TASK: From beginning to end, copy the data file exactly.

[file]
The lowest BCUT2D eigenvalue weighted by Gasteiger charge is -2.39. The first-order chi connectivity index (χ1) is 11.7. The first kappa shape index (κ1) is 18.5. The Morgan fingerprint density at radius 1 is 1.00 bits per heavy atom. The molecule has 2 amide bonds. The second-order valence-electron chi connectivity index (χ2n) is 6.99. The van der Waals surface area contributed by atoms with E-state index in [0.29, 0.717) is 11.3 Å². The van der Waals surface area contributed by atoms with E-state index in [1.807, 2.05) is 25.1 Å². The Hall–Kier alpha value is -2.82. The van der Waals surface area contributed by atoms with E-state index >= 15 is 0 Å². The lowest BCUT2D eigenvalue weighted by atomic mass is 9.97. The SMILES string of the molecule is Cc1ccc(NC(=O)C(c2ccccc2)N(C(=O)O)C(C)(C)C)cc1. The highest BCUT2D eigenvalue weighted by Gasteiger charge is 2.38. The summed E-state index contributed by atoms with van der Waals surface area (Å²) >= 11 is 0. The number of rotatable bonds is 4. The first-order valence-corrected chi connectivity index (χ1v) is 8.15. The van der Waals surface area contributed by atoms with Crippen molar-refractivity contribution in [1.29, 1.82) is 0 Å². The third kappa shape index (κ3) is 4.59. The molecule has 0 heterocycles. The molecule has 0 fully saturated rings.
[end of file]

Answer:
The lowest BCUT2D eigenvalue weighted by Gasteiger charge is -2.39. The first-order chi connectivity index (χ1) is 11.7. The first kappa shape index (κ1) is 18.5. The Morgan fingerprint density at radius 1 is 1.00 bits per heavy atom. The molecule has 2 amide bonds. The second-order valence-electron chi connectivity index (χ2n) is 6.99. The van der Waals surface area contributed by atoms with E-state index in [0.29, 0.717) is 11.3 Å². The van der Waals surface area contributed by atoms with E-state index in [1.807, 2.05) is 25.1 Å². The Hall–Kier alpha value is -2.82. The van der Waals surface area contributed by atoms with E-state index >= 15 is 0 Å². The lowest BCUT2D eigenvalue weighted by atomic mass is 9.97. The SMILES string of the molecule is Cc1ccc(NC(=O)C(c2ccccc2)N(C(=O)O)C(C)(C)C)cc1. The highest BCUT2D eigenvalue weighted by Gasteiger charge is 2.38. The summed E-state index contributed by atoms with van der Waals surface area (Å²) >= 11 is 0. The number of rotatable bonds is 4. The first-order valence-corrected chi connectivity index (χ1v) is 8.15. The van der Waals surface area contributed by atoms with Crippen molar-refractivity contribution in [1.29, 1.82) is 0 Å². The third kappa shape index (κ3) is 4.59. The molecule has 0 heterocycles. The molecule has 0 fully saturated rings.